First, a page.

Iowa Governor Proposes “Second Chance” for Voters with Felony Convictions

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Iowa’s Governor will propose a constitutional amendment ending the state’s policy of permanent disenfranchisement for people with felony convictions, citing the power of “second chances”. The Des Moines Register has more:

Gov. Kim Reynolds will propose a constitutional amendment restoring voting rights to convicted felons in a Condition of the State address that highlights “the beauty of grace” and second chances.

“Talk with someone who, by their own actions, hit rock bottom but decided to turn their life around,” Reynolds will say Tuesday, according to her prepared remarks, portions of which were shared exclusively with the Des Moines Register. “Watch their face light up when they tell you about the person who offered them a helping hand. … There are few things as powerful as the joy of someone who got a second chance and found their purpose.”

Reynolds will give the annual Condition of the State address to members of the Iowa Legislature at 10 a.m. Tuesday. It’s her first such address after being elected in November, and it represents a fresh start for Reynolds as she seeks to define her own agenda separate from former Gov. Terry Branstad.

The felon voting proposal, if approved, would overturn a ban on felon voting Branstad enacted through executive order in 2011 and would further distance Reynolds from her predecessor and mentor. She told the Register that her first 17 months in office after taking over for Branstad in 2017 were “a balance” between carrying forward his agenda and establishing herself as Iowa’s chief executive.

The Governor cites her own personal experience as motivation for the effort to eliminate one of the nation’s harshest policies for formerly incarcerated voters:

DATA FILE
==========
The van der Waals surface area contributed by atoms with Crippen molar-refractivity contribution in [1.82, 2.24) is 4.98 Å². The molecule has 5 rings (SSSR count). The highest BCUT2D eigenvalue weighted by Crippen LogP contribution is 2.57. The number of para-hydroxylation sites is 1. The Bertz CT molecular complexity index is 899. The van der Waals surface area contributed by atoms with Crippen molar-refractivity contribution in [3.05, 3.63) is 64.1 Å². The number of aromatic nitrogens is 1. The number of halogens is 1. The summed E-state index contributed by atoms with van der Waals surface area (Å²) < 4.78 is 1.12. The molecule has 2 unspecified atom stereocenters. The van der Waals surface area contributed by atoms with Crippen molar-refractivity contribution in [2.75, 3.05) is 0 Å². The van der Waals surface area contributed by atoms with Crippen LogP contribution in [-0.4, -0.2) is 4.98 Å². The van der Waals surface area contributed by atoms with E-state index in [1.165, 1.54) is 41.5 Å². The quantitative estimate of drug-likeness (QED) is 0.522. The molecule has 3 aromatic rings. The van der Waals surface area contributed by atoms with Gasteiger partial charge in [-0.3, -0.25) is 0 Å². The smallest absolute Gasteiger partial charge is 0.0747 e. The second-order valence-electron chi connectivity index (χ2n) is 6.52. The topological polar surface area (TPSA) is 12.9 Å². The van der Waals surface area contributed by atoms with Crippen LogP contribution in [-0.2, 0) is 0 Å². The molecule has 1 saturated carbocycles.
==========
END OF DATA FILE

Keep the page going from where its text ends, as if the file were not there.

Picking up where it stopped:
“I’m a recipient of second chances,” Reynolds told reporters recently, referencing her past drunken driving arrests and her battle with alcohol addiction. “I believe that people make mistakes and there’s opportunities to change, and that needs to be recognized. So it’s something that I’m passionate about.”

Iowa has one of the nation’s most restrictive bans on felon voting, permanently barring them from voting unless they successfully petition the governor or president to restore their rights. Only Kentucky shares a similar lifetime ban after Floridians voted in November to lift their state’s ban.

“I don’t believe that voting rights should be forever stripped, and I don’t believe restoration should be in the hands of a single person,” Reynolds plans to say in her remarks Tuesday.

As of Dec. 7, Reynolds had restored the voting rights of 88 Iowa felons since she took office in May of 2017. Branstad restored the rights of 117 in the final 18 months of his administration, records show.

The proposal also follows recent reporting of issues with the policy – though some advocates want the Governor to supplement her proposed amendment with a more immediate executive order:

A Register investigation this week showed the system Iowa uses to prevent felons from voting has flaws, which have resulted in some Iowans wrongfully being denied their constitutional right to vote.

“Our founders gave us a process to amend the constitution, should the passage of time change our view,” Reynolds will say Tuesday. “Let’s begin that process now. I believe Iowans recognize the power of redemption. Let’s put this issue in their hands.”

Lawmakers must approve legislation creating a constitutional amendment in two consecutive two-year general assemblies, and then Iowans must approve it in a statewide vote. If the measure is adopted, it could be reversed only through a second constitutional amendment.

Though advocates for criminal justice reform agree that a constitutional amendment is necessary and provides long-term protections from the whims of future Legislatures, they’ve also called on Reynolds to take immediate action through an executive order while the amendment moves through the years-long process.

Florida’s Amendment 4 – and the attention and emotion it generated – have put voting rights for people with felony convictions back in the spotlight. I will be curious whether the path to rights restoration, both in the Legislature and at the ballot box, is as clear in Iowa. If nothing else, kudos to Governor Reynolds for recognizing the power of a second chance and acknowledging the role the right to vote can play to someone seeking to re-establish themselves in society. Stay tuned …

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